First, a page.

Montreal is one of the most multi-cultural and multi-racial cities in Canada, with one in three residents identifying as a visible minority.
Community groups, however, say the diverse makeup is not represented in municipal politics.
“We don’t see ourselves reflected in the political parties,” said West Island Black Community Association chairperson Kemba Mitchell.
Snowdon Coun. Marvin Rotrand and a multitude of organizations from Montreal’s Black, Asian, South Asian and Arab communities want to change this by Montreal’s next municipal election, on Nov. 7, 2021.
They are calling upon city council to adopt a motion on Nov. 16 to promote visible minority candidates.
“All it takes is the political will of the party leaders to go out there, recruit good people, give them the support they need to get nominated and then help them get elected,” said Rotrand.
Similar motions were adopted in 2013 and again in 2016. Despite these efforts, visible minorities remain underrepresented in Montreal’s municipal politics.
There are currently 103 elected officials in Montreal. According to Rotrand, among 65 city councillors there are just 4 visible minorities and of 38 borough councillors, 3 are visible minorities.
“It’s important to be represented, it’s important to be at those decision making tables, our insight is important and as a Black anglophone female I don’t feel represented and I don’t feel heard,” Mitchell said.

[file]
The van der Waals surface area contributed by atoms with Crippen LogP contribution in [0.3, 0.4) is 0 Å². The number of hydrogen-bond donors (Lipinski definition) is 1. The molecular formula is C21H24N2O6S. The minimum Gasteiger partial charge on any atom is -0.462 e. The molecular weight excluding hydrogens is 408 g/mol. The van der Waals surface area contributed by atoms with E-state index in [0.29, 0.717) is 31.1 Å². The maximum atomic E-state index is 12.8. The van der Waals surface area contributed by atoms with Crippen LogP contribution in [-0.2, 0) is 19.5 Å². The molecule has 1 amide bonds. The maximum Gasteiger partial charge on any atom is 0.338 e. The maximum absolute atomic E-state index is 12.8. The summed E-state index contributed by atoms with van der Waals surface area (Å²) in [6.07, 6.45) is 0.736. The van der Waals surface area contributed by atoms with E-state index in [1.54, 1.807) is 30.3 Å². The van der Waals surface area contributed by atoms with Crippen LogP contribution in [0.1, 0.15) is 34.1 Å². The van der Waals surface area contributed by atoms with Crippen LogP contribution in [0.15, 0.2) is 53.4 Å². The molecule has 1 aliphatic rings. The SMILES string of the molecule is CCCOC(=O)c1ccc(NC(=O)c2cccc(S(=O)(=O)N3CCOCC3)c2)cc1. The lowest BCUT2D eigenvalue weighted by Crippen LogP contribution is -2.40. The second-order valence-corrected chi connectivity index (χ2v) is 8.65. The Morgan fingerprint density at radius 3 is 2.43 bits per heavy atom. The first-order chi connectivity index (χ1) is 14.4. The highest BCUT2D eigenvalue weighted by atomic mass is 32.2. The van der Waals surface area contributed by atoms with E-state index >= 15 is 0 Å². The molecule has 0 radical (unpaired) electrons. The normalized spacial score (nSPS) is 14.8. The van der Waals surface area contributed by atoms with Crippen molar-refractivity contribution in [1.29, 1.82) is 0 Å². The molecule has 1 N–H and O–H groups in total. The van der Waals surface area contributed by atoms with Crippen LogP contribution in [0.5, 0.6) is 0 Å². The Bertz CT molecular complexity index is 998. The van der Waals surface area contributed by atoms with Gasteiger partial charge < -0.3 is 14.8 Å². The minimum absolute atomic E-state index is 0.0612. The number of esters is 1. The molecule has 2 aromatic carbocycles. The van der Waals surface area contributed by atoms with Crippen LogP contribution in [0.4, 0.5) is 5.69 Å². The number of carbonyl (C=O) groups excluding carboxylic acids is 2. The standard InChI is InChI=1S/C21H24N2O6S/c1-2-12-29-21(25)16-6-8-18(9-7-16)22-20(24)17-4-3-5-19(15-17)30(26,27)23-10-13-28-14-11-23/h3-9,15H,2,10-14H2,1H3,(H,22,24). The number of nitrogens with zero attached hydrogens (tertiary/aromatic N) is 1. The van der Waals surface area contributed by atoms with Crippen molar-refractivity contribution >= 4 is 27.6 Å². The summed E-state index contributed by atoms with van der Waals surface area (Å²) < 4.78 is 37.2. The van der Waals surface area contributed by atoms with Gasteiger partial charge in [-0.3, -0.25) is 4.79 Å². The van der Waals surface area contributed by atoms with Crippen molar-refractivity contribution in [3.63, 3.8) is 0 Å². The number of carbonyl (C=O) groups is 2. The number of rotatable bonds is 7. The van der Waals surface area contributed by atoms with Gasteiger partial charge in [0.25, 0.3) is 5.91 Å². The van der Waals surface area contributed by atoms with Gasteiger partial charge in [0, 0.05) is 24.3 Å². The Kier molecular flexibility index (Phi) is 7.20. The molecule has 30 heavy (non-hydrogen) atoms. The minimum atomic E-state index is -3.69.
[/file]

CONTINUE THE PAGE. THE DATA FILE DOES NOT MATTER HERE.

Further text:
Compared to the current council, advocates say a more diverse council will be better suited to address the needs of Montreal’s minority groups.
“The ability to transfer and translate what people are living so their situations can be improved,” said Sharon Nelson of the Jamaica Association of Montreal of what is important to her.
Rotrand suggested parties use resources such as the City of Montreal Elections Bureau and community organizations, to find competent candidates
“We want you to work with the non partisan instances of the city like the election bureau, the intercultural bureau and all these organizations here so you can be introduced to people who have a lot of value to bring to Montreal city council.”
He then wants candidates to be set up for success, rather than treated as token candidates to make a quota.
“We don’t want minority candidates in seats where they’re basically props rather than candidates who are going to win, we want them in winnable seats,” said Rotrand.
Ensemble Montreal Coun. Alan DeSousa, who is one of the council’s visible minorities, said the party has always valued diversity, and sought candidates from all walks of life.
“We believe fundamentally by representing the wide breath of talent that make up Montreal, the diversity of Montreal we bring better candidates to the forefront,” he said.
While DeSousa commends Rotrand’s motion, he says other party’s need to play catch-up.
Global News emailed the city for comment, but they refused.
Rotrand and the groups involved hope to see the motion adopted, in order to bring a representative slate of candidates by next November.